In North Carolina, both parents are responsible for providing support for their minor children, but the legal obligation is based on each party’s ability to pay and provide support. The purpose of child support is to try to put the children in the same position as if their parents were still living together – so the more money the parties make, the more money there is to care for the needs of the children. Child support is meant to meet the reasonable needs of the child. For parties earning a combined income of less than $30,000 a month, typically the North Carolina Child Support guidelines calculator is used. When the combined income exceeds $360,000 per year, the court looks at the reasonable needs of the child for health, education, maintenance and standard of living in order to make a determination. There are instances where parties can file a deviation from the guidelines, but most cases use the guidelines to determine the amount owed.
In order to determine child support, the party’s gross income is used, as well as the number of overnights with each parent and certain expenses such as work related child care expenses and the cost of health insurance. Sometimes extraordinary expenses are also used, such as tuition for private school to meet the needs of a child or the costs to transport the children between both parents’ homes. If a parent is not working and does not have a child under the age of three living in the home, then income can be imputed – typically minimum wage if there is not a history of employment, or possibly more.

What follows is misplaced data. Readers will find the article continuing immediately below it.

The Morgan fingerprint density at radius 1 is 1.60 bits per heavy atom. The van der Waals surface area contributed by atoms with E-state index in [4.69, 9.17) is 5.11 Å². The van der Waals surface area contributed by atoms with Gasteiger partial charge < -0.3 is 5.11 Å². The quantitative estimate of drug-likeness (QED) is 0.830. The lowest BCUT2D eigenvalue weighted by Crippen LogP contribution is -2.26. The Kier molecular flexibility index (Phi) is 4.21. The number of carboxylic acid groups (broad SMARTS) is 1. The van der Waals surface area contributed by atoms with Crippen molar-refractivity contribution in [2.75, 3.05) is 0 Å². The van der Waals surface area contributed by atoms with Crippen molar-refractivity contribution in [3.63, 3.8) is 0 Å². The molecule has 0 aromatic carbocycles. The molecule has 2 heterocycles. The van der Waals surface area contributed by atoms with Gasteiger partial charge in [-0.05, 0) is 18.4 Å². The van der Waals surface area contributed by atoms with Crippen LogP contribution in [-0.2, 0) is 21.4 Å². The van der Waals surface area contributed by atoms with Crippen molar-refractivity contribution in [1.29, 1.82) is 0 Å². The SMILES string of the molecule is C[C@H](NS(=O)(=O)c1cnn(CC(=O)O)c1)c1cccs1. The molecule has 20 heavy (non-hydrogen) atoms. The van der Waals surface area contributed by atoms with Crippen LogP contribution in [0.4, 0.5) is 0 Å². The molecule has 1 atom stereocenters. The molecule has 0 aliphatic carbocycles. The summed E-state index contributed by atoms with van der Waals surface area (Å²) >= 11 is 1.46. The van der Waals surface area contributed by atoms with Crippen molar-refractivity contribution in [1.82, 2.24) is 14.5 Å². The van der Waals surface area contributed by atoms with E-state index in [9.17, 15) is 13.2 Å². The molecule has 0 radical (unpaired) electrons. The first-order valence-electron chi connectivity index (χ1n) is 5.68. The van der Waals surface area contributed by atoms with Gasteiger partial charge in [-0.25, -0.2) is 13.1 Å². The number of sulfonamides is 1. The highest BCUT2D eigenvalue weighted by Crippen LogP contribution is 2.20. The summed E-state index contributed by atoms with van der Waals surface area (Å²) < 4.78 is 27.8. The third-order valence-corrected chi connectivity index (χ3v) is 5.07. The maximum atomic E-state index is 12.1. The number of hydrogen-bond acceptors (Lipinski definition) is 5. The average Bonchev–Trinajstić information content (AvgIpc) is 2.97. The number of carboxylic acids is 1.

In North Carolina, the payor parent is only legally obligated to pay child support until the minor child turns 18 years old and graduates from high school. If the child is still in high school at 19 years old, there is still an obligation to pay as long as the child is making satisfactory process, until the child turns 20 years old. While some parents agree to payments for college and other expense beyond 18 years old, the court has no authority on its own to order payments past 18 and high school graduation (unless they court is enforcing a prior agreement).
In North Carolina, there are three worksheets for guideline cases: Worksheet A (when one parent has primary custody), Worksheet B (when the parents have joint or shared custody) and Worksheet C (when custody of two or more children is split between parents).
You can find out more information and view the worksheets at https://ncchildsupport.com/ecoa/cseGuideLines.htm
If you have any questions related to this article or a question related to divorce, please contact us at 704-243-9693 or visit us at www.coxlawfirm.com